Advice, Breakthroughs, Careers, Challenges, Empowerment, Inspiration for Change, Kathy Caprino, Living Real, success, Uncategorized If You’re Looking for Free Consulting, Don’t Ask Me Written by: Kathy Caprino


Today I read a great blog post by Peter Shankman – a well-known entrepreneur, author, speaker, and “worldwide connector,” about his recent tweet that said this:

I love this message, and I completely understand where Peter is coming from.  I also love that Peter commands $400 an hour, and is not ashamed to state it openly.

Scores of folks agreed with Peter – more than 100 people retweeted his message, supporting it with gusto.  But at least one woman REALLY didn’t like what she read.  In her blog post about it, she indicated that she thought Peter had grown too big for his britches with his “internet fame” and that he was, in fact, arrogant and rude to tweet this. 

After reading Peter’s blog response to her and hers back, I’m still not 100% clear what she thought was rude and arrogant.  But I think it’s about 1) his stating that he won’t help folks for free, and 2) that he commands $400 an hour (much more than what many people can charge and what many people can pay) and wasn’t shy to express that.

Peter’s blog response clarified his thoughts on the whole matter, and after reading his message, I liked him even more!

So here are my two cents on this issue:

1) I have been inundated this past year with requests – from organizations, individuals, agencies, women’s groups and colleagues — for all types of FREE coaching and consulting help, and frankly, I’m tired of it. 

2) Bravo to Peter Shankman for charging $400/hour, and having clients clamor for him, and pay that fee happily, because they feel he’s worth it

3) Bravo to Peter for telling it like it is for him, out loud and proud

4) For those who are uncomfortable with that, I’d suggest taking a deep look inside to identify exactly what makes you squeamish about it.  I’d guess it has do with that fact that 1) you don’t command those fees and can’t imagine doing so, or 2) you’re asking all sorts of people for free help without offering anything in return, or 3) you’re giving all sorts of free help, and you’re tired of it, or 4) you’re uncomfortable in the presence of people who know their worth and aren’t hesitant to shout it from the rooftops.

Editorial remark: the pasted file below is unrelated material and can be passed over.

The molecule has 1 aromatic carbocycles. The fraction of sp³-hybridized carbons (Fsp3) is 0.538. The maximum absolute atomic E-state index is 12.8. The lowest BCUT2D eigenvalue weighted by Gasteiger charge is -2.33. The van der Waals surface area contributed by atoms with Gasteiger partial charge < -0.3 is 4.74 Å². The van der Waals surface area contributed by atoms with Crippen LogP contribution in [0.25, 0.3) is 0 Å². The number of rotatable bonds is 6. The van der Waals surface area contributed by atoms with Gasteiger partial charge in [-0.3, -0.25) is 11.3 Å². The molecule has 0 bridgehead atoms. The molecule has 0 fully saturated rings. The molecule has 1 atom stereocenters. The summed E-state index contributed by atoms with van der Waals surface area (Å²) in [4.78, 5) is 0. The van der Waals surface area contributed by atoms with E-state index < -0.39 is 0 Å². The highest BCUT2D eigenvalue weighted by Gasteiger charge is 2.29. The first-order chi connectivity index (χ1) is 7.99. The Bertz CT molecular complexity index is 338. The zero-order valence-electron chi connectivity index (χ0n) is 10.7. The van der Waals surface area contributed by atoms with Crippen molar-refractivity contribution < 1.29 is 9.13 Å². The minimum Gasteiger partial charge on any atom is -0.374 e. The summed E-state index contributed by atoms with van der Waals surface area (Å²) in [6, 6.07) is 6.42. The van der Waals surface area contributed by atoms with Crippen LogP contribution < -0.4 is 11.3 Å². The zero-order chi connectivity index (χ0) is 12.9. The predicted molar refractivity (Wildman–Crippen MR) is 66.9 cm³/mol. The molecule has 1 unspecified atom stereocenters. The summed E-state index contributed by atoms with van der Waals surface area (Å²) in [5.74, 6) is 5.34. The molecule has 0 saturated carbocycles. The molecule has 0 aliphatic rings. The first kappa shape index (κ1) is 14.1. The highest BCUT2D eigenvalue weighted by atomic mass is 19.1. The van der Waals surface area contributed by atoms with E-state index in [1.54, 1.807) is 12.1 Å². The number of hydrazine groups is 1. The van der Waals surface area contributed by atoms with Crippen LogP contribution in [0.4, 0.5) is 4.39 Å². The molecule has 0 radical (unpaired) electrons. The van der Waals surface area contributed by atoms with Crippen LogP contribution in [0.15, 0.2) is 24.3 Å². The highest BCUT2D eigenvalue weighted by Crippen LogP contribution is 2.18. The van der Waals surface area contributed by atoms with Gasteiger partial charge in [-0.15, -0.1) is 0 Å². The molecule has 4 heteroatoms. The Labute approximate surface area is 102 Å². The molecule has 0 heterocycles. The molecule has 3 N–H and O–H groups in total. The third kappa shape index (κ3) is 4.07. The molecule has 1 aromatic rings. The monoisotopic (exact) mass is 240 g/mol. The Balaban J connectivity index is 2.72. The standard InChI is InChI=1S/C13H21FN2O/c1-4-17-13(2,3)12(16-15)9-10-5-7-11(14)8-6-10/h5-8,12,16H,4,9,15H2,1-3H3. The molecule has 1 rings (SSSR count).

Today was a turning point for me on this issue.  I’ve decided (after one final straw that really got my goat) that this is my last day of giving my time away free for my consulting or coaching.  I’m done with it!  My services, my time, my insights, my approach, my talents  – they’ve all come hard-earned after years of training, hard work, research, and dedication, and I’m done with devaluing them by giving them away for free.  Of course, I’ll continue as I always have contributing pro bono work to the community as I choose to, where I choose to — to special agencies and groups that empower women and support those in need and who are disadvantaged.

But in my private practice, I’m committed to being vigilant about maintaining a healthy pricing discipline (very hard for women to do, in general, I’ve found).  After all, you don’t walk into a car dealership wanting a shiny new car and ask to pay nothing for it, do you?  And you don’t go to your dermatologist and say, “Hey, can I pick your brain FOR FREE about this terrible itchy rash I have?” 

OK, folks, it’s time we stop asking for free handouts.  Whatever you want to call it — “pick your brain,” “get your insights,” “obtain your feedback” — if you’re asking me to use my consulting and coaching skills to help your business and your career, I’m respectfully asking for what I believe is only fair and just – to be paid what I deserve for helping you make the significant positive changes you want most in your life, work, and your business. 

I’m sure this will stir up many thoughts and feelings in my readers and community.  I’d LOVE to hear them all!  Please share freely.  Let it rip.  That’s what makes a good horse race, as my mother used to say.

Thanks for sharing openly below.  I’m looking forward to reading each of your comments and hearing your diverse views.

And here’s to empowering you to up your daily dose of pricing discipline as well.

One thought on “If You’re Looking for Free Consulting, Don’t Ask Me”

  1. Alan Weiss (author of Million Dollar Consulting) recommends basing your fee on value rather than time. I have taken that on board, and clients need to be educated on that. I frequently get calls for “information” and by the time they are over, twenty minutes or more have gone. That is okay if business follows that call; many times it doesn’t. Other times I get calls for a medical consultation: somehow it is culturally accepted here (in Pakistan) patients can call for a free consultation, and professionals go along with it, (value addition or what?) I was surprised when an American lady called for a phone consultation…and sent the fees next day, leaving me wondering what that was for. Our services and expertise have come about after hard work, heartaches, money spent on training and much more: we should put a value on those, while contributing in an appropriate way. Health care is in a shambles here, only the rich can afford private health care, others have to make the most of a non-existent system.

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